CAIRO: The U.S. Department of State hosted on Wednesday a ministerial meeting between the U.S. and Egypt to discuss the protection of antiques and methods to counter smuggling, Youm7 reported.
The meeting was attended by Minister of Antiques Mohamed Ibrahim, Assistant Secretary of State for Near Eastern Affairs Anne Patterson, Assistant Secretary of State for Educational and Cultural Affairs Evan Ryan and Egypt’s ambassador in Washington Mohamed Tawfik, and U.S. spokesperson in charge of Near Eastern Affairs Jennifer Larson, according to Youm7.
Larson noted that the attendees discussed a number of methods of cooperation between the U.S. and Egypt to protect cultural heritage and antiques, in addition to countering smuggling, looting and trafficking of Egyptian artifacts.
During the meeting, the Egyptian representatives also asked the U.S. Department of State to reevaluate their decision to warn their citizens to leave Egypt, Youm7 reported.
Ibrahim announced Wednesday before leaving Cairo for Washington that 11 ancient antiques and coffins will be returned to Egypt from New York during a huge ceremony in April, Al-Ahram newspaper reported.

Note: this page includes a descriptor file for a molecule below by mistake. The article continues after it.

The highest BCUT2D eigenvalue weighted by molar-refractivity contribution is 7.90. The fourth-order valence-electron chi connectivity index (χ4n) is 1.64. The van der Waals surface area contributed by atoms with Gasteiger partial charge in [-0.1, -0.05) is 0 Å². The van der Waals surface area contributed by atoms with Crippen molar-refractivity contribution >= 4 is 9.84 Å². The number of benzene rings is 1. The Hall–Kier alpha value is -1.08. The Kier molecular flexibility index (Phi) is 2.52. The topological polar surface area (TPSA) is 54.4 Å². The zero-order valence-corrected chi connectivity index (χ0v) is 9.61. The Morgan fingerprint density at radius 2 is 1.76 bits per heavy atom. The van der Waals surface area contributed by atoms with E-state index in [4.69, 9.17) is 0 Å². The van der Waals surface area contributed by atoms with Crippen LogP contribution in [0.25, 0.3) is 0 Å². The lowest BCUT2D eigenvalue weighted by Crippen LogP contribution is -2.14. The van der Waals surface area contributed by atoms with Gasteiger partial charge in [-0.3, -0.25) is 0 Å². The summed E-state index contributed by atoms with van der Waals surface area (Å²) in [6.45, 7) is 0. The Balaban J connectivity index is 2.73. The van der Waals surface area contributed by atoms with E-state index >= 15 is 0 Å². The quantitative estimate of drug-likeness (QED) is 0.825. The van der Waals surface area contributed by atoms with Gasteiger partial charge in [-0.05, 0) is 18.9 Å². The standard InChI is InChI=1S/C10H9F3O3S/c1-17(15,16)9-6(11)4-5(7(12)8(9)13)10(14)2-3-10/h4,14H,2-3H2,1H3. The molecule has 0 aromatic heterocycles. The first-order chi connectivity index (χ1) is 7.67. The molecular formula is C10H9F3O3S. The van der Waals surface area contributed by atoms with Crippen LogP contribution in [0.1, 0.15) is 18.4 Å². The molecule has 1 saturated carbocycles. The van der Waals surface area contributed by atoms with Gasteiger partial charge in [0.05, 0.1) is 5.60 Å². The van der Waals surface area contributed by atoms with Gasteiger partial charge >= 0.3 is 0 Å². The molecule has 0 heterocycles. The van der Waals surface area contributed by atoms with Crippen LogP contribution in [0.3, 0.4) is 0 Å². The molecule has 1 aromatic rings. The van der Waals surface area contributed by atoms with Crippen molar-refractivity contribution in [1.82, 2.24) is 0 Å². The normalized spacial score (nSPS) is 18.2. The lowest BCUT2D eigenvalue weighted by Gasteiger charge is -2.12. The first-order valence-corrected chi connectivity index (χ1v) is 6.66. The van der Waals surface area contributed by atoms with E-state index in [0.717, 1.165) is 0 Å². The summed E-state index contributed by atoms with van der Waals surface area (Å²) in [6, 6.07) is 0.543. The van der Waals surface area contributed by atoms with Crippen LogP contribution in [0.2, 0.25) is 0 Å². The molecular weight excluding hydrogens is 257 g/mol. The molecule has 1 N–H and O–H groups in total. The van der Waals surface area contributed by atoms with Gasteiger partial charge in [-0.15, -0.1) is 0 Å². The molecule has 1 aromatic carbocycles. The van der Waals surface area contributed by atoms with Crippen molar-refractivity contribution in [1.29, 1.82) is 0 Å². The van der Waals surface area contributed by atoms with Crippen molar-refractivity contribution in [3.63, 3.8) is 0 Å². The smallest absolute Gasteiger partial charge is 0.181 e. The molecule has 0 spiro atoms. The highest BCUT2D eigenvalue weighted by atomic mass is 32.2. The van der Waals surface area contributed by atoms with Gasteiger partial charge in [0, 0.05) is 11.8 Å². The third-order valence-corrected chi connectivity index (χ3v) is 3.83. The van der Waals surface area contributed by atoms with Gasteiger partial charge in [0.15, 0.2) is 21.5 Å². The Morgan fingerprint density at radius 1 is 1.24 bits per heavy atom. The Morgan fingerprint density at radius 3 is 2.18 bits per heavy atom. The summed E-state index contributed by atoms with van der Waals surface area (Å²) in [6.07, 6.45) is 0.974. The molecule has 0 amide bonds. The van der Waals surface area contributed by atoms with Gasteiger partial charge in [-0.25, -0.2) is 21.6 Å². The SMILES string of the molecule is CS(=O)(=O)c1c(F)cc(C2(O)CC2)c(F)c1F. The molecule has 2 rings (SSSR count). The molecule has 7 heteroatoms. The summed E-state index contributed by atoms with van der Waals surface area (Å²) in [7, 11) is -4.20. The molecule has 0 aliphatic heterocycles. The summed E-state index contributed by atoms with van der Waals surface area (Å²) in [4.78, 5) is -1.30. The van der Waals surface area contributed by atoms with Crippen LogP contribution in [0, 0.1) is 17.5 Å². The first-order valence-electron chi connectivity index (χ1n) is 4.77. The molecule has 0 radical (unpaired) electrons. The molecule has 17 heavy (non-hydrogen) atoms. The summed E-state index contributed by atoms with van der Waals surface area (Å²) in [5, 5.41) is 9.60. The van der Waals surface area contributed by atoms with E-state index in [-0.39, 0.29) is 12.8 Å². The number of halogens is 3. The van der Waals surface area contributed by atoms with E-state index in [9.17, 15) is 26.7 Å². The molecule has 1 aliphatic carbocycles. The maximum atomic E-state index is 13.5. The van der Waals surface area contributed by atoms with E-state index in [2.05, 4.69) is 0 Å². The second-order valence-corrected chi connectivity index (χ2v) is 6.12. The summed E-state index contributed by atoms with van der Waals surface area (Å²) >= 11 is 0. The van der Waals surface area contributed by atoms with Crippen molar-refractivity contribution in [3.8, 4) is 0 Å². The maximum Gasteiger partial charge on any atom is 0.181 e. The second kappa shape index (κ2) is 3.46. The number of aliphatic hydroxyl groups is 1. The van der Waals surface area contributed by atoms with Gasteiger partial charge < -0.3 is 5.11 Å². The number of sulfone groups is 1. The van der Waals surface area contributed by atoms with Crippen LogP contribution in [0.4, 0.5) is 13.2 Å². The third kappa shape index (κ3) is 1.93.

He also praised U.S. authorities for the return of the stolen and smuggled antiques, as well as the Egyptian embassy’s efforts to restore Egyptian antiques that are for sale illegally in the U.S., adding that such efforts resulted in the halting of selling 200 ancient Egyptian antiques online.
Egypt’s embassies in Germany, Belgium and Israel are also making efforts to restore a number of smuggled antiques, Ibrahim said.
The U.S. Agency for International Development (USAID) delegation that visited the Museum of Islamic Art Feb. 5 after a blast at the Cairo Security Directorate pledged aid to renovate the museum building, in a statement. The delegation agreed to an amount based on the report of a UNESCO team that inspected the damage.
Additional reporting by Bahaa el-Tawel.